My Daughter Rocks an Afro -- That Doesn't Mean You Can Touch It

Wendy Robinson

Every Sunday, Evelyn sits in my lap and I carefully detangle and style her thick and curly hair. After four years of practice, I can braid and make twist-outs with the best of them. We spend about two hours getting her hair set for the week. The goal is always to make sure her hair is healthy, cute, and out of her eyes so she can focus on playing and learning. Her hair has never been an issue –- that is, until I sent her to preschool rocking an Afro.


Last week Evelyn decided that she wanted to wear her hair "big and fluffy," so I skipped the braids. I couldn't help but smile as I saw how delighted she was by the size and spring of her natural hair. She kept gently patting her hair and saying "so soft!" as it tickled her hands. She laughed when she had to tug extra hard to get her T-shirt on over her head and begged to not wear a hat to school.

More from CafeMom: 16 Words You Didn't Know Before You Became a Mom

When I got home that night we had the usual "how was school?" conversation and I was surprised when she reported that it hadn't been a good day. Her classmates had spent all day touching her hair, even during nap time, and she didn't like it. It made her feel funny, she said, but she didn't tell them to stop, because they were her friends.

My husband started to gently remind her about the conversations we'd had about bodies before. Remember, he said, that our bodies, including our hair, don't belong to anyone else? Remember that you get to decide who touches you? Remember that you can tell people "no" if you don't like what they are doing, even if they are your friends? 

While he was nailing the parental consent conversation, I was silent. I was too busy feeling guilty. Maybe it was my fault, I thought. Maybe I should have known better than to let her wear her hair like that -- it was bound to attract attention. Maybe I'd expected too much of curious 4-year-olds, especially since most of them don't have hair like Evelyn's. Maybe I should just put her hair back in braids so the kids won't be tempted to touch it.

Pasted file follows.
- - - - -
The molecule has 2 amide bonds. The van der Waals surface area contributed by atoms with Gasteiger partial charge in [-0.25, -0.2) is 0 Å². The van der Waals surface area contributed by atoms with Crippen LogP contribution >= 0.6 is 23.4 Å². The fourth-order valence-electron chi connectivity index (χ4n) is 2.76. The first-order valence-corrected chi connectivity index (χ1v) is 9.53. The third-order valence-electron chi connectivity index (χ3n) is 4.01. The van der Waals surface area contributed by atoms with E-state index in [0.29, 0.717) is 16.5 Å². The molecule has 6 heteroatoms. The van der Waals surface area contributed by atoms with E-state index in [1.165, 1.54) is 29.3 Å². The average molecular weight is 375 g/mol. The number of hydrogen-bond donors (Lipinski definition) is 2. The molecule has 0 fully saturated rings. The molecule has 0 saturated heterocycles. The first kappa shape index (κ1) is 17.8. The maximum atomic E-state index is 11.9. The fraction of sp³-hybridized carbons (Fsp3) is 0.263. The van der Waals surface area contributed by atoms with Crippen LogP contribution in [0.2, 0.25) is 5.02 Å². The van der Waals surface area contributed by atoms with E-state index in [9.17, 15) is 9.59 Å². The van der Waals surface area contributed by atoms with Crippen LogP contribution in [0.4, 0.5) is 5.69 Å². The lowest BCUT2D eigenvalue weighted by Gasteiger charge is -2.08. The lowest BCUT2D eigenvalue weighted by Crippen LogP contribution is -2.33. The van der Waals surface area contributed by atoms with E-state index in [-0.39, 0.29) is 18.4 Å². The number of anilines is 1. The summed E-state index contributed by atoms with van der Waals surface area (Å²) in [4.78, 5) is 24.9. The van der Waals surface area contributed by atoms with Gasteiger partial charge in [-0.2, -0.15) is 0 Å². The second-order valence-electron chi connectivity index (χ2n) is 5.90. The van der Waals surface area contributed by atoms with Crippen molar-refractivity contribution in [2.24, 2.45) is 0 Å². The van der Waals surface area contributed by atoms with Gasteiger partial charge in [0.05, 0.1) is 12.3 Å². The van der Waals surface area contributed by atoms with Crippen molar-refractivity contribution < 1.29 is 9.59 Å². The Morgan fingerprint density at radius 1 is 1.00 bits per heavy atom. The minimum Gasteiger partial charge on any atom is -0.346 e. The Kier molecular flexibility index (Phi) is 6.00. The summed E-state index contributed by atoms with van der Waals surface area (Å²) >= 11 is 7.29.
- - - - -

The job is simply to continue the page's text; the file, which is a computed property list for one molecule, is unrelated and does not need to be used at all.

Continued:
I was about to get the comb and rubber bands, when I realized that doing so would only teach my daughter the exact WRONG lessons about being both black and a woman.

More from CafeMom: Racial Profiling Starts in Preschool & Now I Have Another Reason to Worry About My Son

I'd worried that her Afro was a problem because it was different, but it's her natural hair, growing the way it should. It's only different because most of the kids in her class aren't black. I don't blame 4-year-olds for being curious -- heck, curiosity is their job at that age. However, I also recognize that this is almost certainly not the last time people who aren't African-American (or mixed, like she is) are going to notice or have an opinion about Evelyn's hair. I don't need to braid it so it doesn't attract attention; I need to help her understand that her hair is perfect just the way it is, and give her the right words to use when someone is paying attention to it in a way that she doesn't like.

Immediately, I felt ashamed that my reaction had been focused on how to make her hair less distinctive, less tempting. This was basically the hair version of telling women and girls not to dress a certain way in order to avoid sexual assault, right? Obviously a classroom full of little kids with curious fingers isn't the same thing as sexual assault, but the underlying principle is the same: If my response to her story was to tame her curls, to make her smaller, to make her less noticeable, then I would be -- in a small way -- telling her that when other people invade her space or touch her without consent, she's the one responsible. Oh, hell no to that.

So I put the brush away. We snuggled on the couch and I helped her practice saying "I don't like that" and "Don't touch my hair, please." Later, I watched her get ready for bed, noticing how she carefully pulled on her sleeping cap, tucking in her curls and grinning at herself.

More from CafeMom: How I'm Teaching My Mixed Race Daughter to Deal With Hard Questions

She still sees how fabulous she is, and she knows that she is smart, strong, and kind. She doesn't think she is less-than or different from her friends. She is entirely comfortable in her own skin. And my job is to make sure it stays that way -- no matter what hairstyle she decides to rock.

Read More >